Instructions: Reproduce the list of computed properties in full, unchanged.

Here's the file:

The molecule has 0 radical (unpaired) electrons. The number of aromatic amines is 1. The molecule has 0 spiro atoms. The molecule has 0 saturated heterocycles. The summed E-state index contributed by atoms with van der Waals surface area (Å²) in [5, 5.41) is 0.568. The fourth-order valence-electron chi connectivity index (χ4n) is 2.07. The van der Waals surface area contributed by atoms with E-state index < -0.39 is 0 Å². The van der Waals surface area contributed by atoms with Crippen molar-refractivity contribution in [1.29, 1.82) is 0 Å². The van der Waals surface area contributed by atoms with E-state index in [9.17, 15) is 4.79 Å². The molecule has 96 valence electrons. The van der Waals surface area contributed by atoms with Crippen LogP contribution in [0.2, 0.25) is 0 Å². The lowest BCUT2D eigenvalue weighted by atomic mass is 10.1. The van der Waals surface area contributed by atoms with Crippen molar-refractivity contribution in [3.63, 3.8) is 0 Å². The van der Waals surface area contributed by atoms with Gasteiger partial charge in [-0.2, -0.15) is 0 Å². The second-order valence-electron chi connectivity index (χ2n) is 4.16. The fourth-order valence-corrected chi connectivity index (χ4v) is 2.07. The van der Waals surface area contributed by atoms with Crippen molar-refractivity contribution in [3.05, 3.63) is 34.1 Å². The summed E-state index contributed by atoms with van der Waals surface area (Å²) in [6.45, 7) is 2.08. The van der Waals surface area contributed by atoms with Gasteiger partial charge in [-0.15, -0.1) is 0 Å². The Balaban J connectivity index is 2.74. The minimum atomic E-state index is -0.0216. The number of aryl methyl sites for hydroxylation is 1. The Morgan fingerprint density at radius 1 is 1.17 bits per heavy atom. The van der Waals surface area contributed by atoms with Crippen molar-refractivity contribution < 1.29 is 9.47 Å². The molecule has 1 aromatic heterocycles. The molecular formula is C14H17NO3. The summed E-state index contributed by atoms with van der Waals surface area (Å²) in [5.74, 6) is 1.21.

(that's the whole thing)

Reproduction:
The molecule has 0 radical (unpaired) electrons. The number of aromatic amines is 1. The molecule has 0 spiro atoms. The molecule has 0 saturated heterocycles. The summed E-state index contributed by atoms with van der Waals surface area (Å²) in [5, 5.41) is 0.568. The fourth-order valence-electron chi connectivity index (χ4n) is 2.07. The van der Waals surface area contributed by atoms with E-state index < -0.39 is 0 Å². The van der Waals surface area contributed by atoms with Crippen molar-refractivity contribution in [1.29, 1.82) is 0 Å². The van der Waals surface area contributed by atoms with E-state index in [9.17, 15) is 4.79 Å². The molecule has 96 valence electrons. The van der Waals surface area contributed by atoms with Crippen LogP contribution in [0.2, 0.25) is 0 Å². The lowest BCUT2D eigenvalue weighted by atomic mass is 10.1. The van der Waals surface area contributed by atoms with Crippen molar-refractivity contribution in [3.63, 3.8) is 0 Å². The van der Waals surface area contributed by atoms with Gasteiger partial charge in [-0.2, -0.15) is 0 Å². The second-order valence-electron chi connectivity index (χ2n) is 4.16. The fourth-order valence-corrected chi connectivity index (χ4v) is 2.07. The van der Waals surface area contributed by atoms with Crippen molar-refractivity contribution in [3.05, 3.63) is 34.1 Å². The summed E-state index contributed by atoms with van der Waals surface area (Å²) in [6.45, 7) is 2.08. The van der Waals surface area contributed by atoms with Gasteiger partial charge in [-0.15, -0.1) is 0 Å². The Balaban J connectivity index is 2.74. The minimum atomic E-state index is -0.0216. The number of aryl methyl sites for hydroxylation is 1. The Morgan fingerprint density at radius 1 is 1.17 bits per heavy atom. The van der Waals surface area contributed by atoms with Crippen molar-refractivity contribution < 1.29 is 9.47 Å². The molecule has 1 aromatic heterocycles. The molecular formula is C14H17NO3. The summed E-state index contributed by atoms with van der Waals surface area (Å²) in [5.74, 6) is 1.21.